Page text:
Facebook CEO Mark Zuckerberg set to testify in $2bn Oculus lawsuit

17 Jan 2017

An ambitious Oculus Rift demo at the VRLA Expo, Los Angeles. Image: betto rodrigues/Shutterstock

Facebook CEO Mark Zuckerberg is to testify in a lawsuit that alleges that Oculus, the VR start-up his company acquired two years ago for $2bn, was built on stolen technology.

ZeniMax is seeking $2bn in damages against Facebook and is accusing Oculus executives of knowingly stealing software and trade secrets by hiring games guru and Oculus CTO John Carmack and five of his employees from ZeniMax subsidiary id Software.

Carmack is best known as the mastermind behind games like Doom and Quake.

ZeniMax alleges that Carmack violated his employee agreement with the company by sharing confidential information that Oculus then used as the basis for its software.

During opening remarks in the case on 10 January, ZeniMax lawyer Tony Sammi described the Facebook acquisition of Oculus in March 2014 – for $2bn and an additional $800m in employee retention payouts – as “one of the biggest data heists ever”.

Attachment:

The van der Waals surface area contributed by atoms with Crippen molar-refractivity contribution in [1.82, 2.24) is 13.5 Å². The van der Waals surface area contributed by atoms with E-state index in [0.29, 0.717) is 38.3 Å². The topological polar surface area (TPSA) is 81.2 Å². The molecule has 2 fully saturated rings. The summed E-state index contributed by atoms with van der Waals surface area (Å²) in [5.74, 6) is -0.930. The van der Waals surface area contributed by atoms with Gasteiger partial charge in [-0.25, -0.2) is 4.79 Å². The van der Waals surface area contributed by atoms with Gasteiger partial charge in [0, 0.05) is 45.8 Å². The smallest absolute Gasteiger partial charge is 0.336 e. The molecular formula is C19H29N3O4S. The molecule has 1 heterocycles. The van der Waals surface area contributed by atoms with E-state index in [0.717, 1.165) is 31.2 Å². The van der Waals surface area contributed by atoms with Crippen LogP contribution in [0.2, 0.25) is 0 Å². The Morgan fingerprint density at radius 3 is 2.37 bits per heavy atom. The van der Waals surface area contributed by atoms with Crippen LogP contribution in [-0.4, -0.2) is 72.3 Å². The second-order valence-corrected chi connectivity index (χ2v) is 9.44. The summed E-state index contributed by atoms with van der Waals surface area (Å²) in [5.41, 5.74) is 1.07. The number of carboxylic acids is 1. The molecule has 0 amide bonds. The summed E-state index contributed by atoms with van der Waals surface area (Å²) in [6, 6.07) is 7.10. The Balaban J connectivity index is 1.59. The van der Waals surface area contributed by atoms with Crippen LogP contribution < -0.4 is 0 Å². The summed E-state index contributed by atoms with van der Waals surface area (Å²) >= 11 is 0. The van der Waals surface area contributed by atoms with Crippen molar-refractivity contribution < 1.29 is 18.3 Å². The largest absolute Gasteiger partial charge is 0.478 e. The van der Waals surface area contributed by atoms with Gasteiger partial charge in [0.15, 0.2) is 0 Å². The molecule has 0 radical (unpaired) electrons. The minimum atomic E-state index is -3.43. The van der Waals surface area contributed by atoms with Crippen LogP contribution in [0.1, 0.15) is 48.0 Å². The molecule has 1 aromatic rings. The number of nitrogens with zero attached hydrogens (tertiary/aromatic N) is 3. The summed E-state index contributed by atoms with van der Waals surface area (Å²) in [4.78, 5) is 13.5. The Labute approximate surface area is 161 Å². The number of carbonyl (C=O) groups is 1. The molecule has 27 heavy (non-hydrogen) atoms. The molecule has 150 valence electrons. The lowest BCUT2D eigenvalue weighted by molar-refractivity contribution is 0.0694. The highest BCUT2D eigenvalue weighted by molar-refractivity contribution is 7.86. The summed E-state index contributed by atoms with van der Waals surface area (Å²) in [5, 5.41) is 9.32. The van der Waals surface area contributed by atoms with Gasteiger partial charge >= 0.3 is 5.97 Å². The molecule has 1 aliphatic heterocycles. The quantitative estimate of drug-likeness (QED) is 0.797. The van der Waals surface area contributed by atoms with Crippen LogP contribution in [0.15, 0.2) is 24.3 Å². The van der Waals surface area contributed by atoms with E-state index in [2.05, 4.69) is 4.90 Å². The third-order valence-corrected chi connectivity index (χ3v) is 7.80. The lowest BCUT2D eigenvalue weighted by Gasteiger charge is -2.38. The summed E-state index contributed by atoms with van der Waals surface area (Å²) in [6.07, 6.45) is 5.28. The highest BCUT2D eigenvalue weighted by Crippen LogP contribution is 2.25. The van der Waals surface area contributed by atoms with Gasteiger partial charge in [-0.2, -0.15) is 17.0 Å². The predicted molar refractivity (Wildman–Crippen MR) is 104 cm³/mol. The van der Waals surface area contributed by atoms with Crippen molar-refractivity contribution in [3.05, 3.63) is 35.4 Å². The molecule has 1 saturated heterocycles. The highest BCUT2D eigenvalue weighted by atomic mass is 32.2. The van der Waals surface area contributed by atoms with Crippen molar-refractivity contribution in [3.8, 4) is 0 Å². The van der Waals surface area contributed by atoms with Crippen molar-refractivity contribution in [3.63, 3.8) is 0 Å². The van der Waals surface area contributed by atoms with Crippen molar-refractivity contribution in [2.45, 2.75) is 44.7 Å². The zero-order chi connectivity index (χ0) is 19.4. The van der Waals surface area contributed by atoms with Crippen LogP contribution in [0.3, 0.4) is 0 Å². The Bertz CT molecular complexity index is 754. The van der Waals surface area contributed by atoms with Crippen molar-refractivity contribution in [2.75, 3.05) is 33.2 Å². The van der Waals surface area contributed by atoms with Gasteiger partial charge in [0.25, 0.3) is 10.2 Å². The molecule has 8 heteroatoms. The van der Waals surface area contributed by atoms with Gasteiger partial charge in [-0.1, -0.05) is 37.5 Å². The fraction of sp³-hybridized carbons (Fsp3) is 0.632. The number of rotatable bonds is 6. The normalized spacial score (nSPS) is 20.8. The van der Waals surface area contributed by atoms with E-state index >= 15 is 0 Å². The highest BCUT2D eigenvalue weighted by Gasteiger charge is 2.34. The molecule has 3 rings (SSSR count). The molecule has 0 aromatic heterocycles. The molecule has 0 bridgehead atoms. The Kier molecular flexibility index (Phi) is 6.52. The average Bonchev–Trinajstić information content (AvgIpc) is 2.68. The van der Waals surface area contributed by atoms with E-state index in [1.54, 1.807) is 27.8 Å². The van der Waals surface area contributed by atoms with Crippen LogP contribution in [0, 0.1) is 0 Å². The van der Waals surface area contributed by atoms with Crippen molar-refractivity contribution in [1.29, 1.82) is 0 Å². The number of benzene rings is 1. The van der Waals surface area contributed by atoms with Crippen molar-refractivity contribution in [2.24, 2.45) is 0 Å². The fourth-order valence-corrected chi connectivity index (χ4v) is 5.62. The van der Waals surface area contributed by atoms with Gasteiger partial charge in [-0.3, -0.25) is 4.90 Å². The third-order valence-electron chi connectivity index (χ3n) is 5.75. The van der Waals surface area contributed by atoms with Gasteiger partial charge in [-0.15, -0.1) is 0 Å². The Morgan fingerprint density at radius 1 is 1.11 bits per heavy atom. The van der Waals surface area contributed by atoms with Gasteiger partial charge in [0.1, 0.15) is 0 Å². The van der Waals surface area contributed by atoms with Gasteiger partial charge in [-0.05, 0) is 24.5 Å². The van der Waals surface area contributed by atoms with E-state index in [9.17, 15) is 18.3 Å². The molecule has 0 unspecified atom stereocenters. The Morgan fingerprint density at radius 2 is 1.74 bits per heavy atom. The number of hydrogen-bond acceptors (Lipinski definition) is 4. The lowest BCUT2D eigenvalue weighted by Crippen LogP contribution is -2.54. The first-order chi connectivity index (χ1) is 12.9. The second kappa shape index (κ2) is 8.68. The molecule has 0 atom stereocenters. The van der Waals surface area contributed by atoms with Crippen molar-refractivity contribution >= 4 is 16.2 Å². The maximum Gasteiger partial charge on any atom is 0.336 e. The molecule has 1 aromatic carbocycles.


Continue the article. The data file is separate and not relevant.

Facebook denies the claims and says they are without merit, alleging that ZeniMax only filed the lawsuit because the entertainment company passed over an opportunity to invest in Oculus before Facebook did.

Zuckerberg to take the stand in Oculus IP trial

ZeniMax is understood to be planning to present substantial evidence to back up its case.

It claims that, while he was an employee at id Software, Carmack designed the specifications and functionality embodied in the Rift SDK.

ZeniMax is also claiming that, without Carmack, Oculus CEO and founder Palmer Luckey lacked the expertise or know-how to create commercially viable VR technology.

Carmack is understood to have told the court last week that the charges were “ridiculous and absurd”.

It is understood that Facebook CEO Mark Zuckerberg will take the stand today, followed by Oculus co-founder Palmer Luckey.

Oculus Rift image by betto rodrigues via Shutterstock

John Kennedy is a journalist who served as editor of Silicon Republic for 17 years